Everybody should have a Will; it’s the only guidance the law will have after you’re gone as to how your estate should be divided up. Failing to make one can result in your loved ones receiving less than you wanted them to, due to losses to third parties and government authorities. These are losses that are easily avoidable with the right planning; making a Will and getting your wishes down on paper is the best way to ensure what’s rightfully yours goes to the right people.
However, it’s important to remember that once you’ve made your Will, it’s vital to ensure it’s kept updated. Failing to update your Will can result in dire consequences later. Let’s take a look at a scenario in which failing to update a Will leads to difficulties.
Imagine a couple- let’s call them John and Julie- decide to make a Will. They are a couple in their late thirties. They make Mirror Wills; that is, they specify that everything should be left to the surviving spouse upon the first death. They then state that, upon the second death, the estate should be divided equally between their two children, Peter and Hannah. They name Peter, their eldest child at 18, as their executor; this means that he will be in charge of dividing up the estate, handling probate and other responsibilities that will apply following the deaths of John and Julie.
So, Julie and John have created their Will. They are happy with the terms set out within it, and can now relax, safe in the knowledge they have made their wishes clear; but what happens if their circumstances change?
A New Birth
A few years go by, and John and Julie are thrilled to discover they will be having another child. Nine months pass and John and Julie have a baby girl, Eve. With so much to do with the new arrival in the house, the last thought in John and Julie’s mind is to update their Will to add Eve as a beneficiary. John and Julie could have accidentally written their own daughter out of their Will.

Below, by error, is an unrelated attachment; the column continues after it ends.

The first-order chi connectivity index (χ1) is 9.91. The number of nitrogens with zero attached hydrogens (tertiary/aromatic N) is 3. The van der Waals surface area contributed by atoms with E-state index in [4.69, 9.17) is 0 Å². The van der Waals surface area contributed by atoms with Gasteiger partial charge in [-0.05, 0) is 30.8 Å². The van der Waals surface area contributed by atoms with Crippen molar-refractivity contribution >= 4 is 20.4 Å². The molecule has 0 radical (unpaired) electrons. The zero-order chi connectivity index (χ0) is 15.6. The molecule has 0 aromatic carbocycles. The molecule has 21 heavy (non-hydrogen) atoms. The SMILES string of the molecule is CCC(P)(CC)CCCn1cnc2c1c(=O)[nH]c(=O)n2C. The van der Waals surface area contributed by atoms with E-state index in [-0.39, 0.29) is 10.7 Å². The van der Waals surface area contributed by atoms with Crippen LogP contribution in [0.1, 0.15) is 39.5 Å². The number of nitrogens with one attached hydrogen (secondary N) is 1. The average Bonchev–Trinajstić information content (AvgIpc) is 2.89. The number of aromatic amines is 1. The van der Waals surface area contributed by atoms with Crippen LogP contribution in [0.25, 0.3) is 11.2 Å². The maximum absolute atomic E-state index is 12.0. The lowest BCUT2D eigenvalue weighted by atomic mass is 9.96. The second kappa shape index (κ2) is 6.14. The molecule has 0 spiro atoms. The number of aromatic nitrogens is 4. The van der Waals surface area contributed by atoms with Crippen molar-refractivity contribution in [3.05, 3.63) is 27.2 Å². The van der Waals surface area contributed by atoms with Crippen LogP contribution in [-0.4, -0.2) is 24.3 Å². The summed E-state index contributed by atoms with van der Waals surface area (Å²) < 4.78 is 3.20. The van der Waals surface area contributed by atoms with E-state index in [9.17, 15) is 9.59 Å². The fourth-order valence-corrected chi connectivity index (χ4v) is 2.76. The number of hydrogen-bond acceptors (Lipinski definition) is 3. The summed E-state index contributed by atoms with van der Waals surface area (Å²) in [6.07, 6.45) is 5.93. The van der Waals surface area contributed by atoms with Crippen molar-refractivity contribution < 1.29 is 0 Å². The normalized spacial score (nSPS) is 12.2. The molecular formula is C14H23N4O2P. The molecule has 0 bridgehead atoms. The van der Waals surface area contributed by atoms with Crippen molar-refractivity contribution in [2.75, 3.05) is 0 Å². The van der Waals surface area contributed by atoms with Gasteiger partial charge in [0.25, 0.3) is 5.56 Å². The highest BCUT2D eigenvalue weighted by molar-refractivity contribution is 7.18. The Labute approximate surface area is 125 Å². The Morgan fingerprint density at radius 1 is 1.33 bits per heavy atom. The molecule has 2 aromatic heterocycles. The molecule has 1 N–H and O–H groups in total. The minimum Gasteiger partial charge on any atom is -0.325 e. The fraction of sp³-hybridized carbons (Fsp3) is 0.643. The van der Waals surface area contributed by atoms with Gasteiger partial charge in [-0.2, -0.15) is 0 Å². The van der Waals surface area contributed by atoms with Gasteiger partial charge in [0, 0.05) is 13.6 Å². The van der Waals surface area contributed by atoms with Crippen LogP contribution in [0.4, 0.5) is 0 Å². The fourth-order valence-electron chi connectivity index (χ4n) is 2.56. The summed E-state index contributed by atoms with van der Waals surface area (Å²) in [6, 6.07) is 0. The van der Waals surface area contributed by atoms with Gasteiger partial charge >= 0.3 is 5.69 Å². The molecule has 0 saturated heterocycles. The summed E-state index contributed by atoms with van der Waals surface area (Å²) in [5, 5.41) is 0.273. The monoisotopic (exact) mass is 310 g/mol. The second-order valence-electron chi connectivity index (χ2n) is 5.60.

A New Purchase
Julie, having saved her wages for years, finally has enough money for her dream car. She splashes out and treats herself, and promises Hannah she’ll pass it on to her one day. Julie doesn’t consider for a moment that this highly valuable asset is worth mentioning in her Will; especially if she wants to pass it down to Hannah specifically.
A Falling Out
When John is in his sixties, he has an argument with Peter. The argument gets very heated; the two fall out for good, and never speak again. Peter has his own family; he loses contact with his parents, and grows distant from his siblings. John and Julie remain close with Hannah and Eve. However, they have completely forgotten that they have appointed Peter to be the executor of their Will.
Many years later, Julie passes away; a few years later, so does John. The Will is found by Hannah and Eve, but they are shocked to see that Peter remains the sole executor. Not only that, but Eve isn’t mentioned in the Will at all. Reading further still, Hannah finds no provisions in the Will from Julie to specify that Hannah should inherit her car.
Because John and Julie failed to update their Will, one of their children isn’t mentioned, Hannah may not receive the gift Julie wanted to give her, and Peter- their estranged son- is the sole individual in charge of ensuring their wishes are adhered to. It is clear to see that failing to update your Will can have dire consequences.
Updating your Will isn’t difficult to do and is vitally important; Accord check in with clients regularly to ensure Wills are up to date.
If you still haven’t made a Will, or made one some time ago and feel it may need updating, speak to Accord today on 01744 807048. We can explain what needs to be done to ensure your Will is valid, up-to-date and fit for purpose.